Friday, 27 April 2012

I'm taking away your candy. Now vote for me.

"Politicians regularly decry the inefficiency and complexity that tax breaks introduce to the overall tax system, while merrily adding to the pile."  This week's Economist has an article [gated] that shows why it's so difficult for politicians to talk about tax while seeking your vote (which we now know is their perpetual state of being).  That's because it's hard to ask for support while threatening to take away someone's treasured tax break:

From the article:
Tax expenditures now look likely to play a central role in the economic debates that are raging in this year’s election. Mitt Romney has promised to slash personal and corporate rates and pay for the cuts by eliminating tax expenditures. To fend off accusations that his plan is fiscally irresponsible and a giveaway to the rich, he has promised that it would not add to the deficit or favour the rich over the poor and the middle class. 
A closer examination of tax expenditures, however, suggests that achieving those two goals will be difficult. ...
...Mr Romney has pledged not to raise the preferential rate on capital gains and dividends; 75% of those benefits go to the top 1% of households. That group also prospers most from Mr Romney’s proposed cut in the top income-tax rate, to 28% from 35%. So Mr Romney would probably have to target the rest of the upper quintile, the upper-middle class who gain from other big tax breaks for employer-provided health care, mortgage interest, retirement savings, state and local taxes and municipal bond interest.
More in the article.  The discussion reminds me of an article I read last year, The Behavioral Political Economy of Budget Deficits: How Starve the Beast Policies Feed the Machine, which talks about the "fiscal illusion" created when politicians talk tough and give tax breaks but still have a state to run:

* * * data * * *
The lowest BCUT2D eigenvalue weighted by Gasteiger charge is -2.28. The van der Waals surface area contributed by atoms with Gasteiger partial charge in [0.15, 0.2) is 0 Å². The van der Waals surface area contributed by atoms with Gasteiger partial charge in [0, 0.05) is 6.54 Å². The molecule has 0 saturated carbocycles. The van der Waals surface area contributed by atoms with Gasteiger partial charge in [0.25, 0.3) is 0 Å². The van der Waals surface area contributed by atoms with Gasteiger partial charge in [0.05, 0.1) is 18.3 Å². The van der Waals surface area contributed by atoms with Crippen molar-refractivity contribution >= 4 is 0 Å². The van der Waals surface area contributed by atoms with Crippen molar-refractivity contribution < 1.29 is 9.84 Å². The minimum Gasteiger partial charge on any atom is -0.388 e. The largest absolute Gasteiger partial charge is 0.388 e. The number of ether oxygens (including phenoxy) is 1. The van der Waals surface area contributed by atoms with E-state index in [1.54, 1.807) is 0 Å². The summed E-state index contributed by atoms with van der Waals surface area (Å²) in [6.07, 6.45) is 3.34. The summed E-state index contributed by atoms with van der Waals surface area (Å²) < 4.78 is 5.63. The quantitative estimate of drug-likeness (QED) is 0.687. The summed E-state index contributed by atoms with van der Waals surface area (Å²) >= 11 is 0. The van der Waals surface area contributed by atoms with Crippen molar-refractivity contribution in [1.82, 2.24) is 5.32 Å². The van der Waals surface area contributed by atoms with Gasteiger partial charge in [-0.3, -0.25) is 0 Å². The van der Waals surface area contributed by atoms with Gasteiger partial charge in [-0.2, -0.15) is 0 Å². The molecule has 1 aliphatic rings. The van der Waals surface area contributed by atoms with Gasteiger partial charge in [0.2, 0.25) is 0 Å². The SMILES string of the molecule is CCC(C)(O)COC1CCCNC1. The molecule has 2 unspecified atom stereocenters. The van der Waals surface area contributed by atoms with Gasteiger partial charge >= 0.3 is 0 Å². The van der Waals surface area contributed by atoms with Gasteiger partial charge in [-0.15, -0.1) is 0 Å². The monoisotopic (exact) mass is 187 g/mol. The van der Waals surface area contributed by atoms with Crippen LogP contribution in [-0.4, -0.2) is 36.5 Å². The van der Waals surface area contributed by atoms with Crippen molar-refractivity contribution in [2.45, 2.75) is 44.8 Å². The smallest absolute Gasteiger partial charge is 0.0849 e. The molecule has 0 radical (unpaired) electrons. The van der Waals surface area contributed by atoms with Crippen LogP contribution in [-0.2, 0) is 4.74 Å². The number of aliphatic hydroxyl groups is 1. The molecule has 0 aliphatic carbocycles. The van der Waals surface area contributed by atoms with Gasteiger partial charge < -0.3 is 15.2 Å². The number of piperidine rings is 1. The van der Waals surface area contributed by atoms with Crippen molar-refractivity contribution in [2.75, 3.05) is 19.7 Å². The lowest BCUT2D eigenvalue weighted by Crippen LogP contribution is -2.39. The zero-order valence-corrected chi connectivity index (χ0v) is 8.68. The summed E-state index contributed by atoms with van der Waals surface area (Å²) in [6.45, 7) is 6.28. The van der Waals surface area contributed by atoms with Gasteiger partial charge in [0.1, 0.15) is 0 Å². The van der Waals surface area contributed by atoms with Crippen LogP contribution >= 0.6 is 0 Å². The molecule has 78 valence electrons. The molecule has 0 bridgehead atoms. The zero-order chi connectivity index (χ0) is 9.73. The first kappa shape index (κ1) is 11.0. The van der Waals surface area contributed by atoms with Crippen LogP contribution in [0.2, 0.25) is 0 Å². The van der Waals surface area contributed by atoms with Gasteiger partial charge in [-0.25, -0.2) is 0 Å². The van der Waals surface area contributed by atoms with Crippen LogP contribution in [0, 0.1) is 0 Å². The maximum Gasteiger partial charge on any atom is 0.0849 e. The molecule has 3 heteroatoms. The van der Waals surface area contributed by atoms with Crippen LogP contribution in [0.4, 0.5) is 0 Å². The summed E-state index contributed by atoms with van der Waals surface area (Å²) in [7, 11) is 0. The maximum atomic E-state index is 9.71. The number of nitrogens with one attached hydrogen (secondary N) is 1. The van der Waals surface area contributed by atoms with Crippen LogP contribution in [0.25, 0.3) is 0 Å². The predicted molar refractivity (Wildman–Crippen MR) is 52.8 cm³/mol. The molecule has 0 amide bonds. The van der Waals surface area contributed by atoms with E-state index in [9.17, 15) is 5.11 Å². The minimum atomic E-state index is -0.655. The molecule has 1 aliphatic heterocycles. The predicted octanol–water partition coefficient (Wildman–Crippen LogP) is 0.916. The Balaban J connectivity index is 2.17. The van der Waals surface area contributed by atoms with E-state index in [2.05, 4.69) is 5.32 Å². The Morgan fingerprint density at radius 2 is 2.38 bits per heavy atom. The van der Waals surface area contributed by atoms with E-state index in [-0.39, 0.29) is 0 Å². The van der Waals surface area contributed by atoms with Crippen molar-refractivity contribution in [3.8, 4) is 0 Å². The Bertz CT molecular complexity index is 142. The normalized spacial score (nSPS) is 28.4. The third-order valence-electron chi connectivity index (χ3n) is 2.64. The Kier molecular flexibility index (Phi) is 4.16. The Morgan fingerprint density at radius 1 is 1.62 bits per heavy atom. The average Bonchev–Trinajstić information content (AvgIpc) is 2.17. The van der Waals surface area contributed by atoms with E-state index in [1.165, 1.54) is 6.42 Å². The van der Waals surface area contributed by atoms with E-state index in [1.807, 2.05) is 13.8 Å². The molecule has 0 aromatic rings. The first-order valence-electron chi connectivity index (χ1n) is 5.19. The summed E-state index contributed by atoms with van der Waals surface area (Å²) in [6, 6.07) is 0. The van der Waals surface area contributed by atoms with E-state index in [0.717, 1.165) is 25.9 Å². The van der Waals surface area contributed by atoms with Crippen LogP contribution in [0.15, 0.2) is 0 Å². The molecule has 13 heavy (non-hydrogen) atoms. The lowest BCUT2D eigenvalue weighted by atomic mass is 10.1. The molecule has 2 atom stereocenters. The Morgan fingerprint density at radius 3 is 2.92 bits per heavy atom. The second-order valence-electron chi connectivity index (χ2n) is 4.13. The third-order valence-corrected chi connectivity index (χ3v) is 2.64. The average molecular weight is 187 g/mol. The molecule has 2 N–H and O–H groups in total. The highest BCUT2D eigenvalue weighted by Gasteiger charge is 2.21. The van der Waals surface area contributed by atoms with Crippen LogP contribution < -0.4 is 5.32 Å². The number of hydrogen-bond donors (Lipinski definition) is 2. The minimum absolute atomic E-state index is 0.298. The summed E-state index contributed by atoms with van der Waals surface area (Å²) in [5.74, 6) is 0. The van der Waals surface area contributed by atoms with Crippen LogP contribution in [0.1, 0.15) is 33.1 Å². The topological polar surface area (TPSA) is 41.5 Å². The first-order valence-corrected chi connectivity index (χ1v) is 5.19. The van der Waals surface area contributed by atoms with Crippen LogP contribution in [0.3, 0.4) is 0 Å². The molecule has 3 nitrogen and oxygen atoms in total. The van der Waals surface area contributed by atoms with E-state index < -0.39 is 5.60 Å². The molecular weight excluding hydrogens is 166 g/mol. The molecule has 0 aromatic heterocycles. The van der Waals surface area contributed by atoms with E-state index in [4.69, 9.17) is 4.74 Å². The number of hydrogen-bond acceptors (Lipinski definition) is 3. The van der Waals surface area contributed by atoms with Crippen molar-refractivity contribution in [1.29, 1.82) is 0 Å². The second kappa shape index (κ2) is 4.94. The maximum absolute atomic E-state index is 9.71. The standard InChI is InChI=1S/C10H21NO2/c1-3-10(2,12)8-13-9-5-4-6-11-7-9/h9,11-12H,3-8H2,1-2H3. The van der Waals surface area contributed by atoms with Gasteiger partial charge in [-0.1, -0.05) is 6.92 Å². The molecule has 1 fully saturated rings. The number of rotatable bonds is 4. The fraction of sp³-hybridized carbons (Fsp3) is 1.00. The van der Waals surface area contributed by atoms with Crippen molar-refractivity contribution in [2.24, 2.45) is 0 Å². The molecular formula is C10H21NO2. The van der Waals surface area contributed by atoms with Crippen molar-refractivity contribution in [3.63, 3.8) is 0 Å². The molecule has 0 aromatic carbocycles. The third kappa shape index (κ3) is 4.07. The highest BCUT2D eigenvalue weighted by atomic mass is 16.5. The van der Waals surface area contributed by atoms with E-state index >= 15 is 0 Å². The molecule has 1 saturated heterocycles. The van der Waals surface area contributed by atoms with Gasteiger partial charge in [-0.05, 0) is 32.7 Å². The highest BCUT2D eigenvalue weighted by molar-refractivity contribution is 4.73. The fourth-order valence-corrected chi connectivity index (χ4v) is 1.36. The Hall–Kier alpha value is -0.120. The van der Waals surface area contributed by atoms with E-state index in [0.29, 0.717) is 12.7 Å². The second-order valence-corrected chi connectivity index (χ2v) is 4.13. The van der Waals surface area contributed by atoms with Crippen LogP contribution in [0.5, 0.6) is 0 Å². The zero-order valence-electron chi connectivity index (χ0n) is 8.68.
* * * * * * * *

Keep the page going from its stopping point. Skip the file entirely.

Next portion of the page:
reducing federal tax rates without coordinated reductions in federal spending actually produces long-term growth in spending. This perverse result is explained by a theory of “fiscal illusion.” By deferring the costs of government services and benefits through deficit financing, starve the beast policies have the effect of lowering the perceived price of government in the minds of many citizens...
Emphasis mine.  I think that perception effect is the kicker here.  You have to think candy is cheap in order to keep consuming it even though you know it's bad for you in the long run.  And see Deficits and Democracy, a classic article that stated the candy/vote connection succinctly with this opener:
Democratic governments have exhibited tendencies to run perennial budgetary deficits. 
Candy: it has to be paid for, now or later.

But by no means are these the first authors to make that connection: in the first footnote, the authors say this idea goes back to--who else--Adam Smith:
We should note at the outset that elements of our argument are over 280 years old, appearing in the final chapter (Book V, Chapter III) of Adam Smith's Wealthof Nations.  Smith identified incentives on the part of governments and citizens to prefer deficits and debt funding to current taxes in financing expenditures; see Smith [23, 878, et passim]. He also identified incentives which favor certain types of funding in cross-national comparisons (see note 9 of the present paper). Needless to say, Smith issued grave forebodings about great accumulations of debt which always ended, he claimed, in debasement of the monetary unit and bankruptcy. Protracted wars were also made possible by government's ability to incur debt. 
So Americans will likely keep their candy, and their line of credit, no matter who takes the election in the fall.

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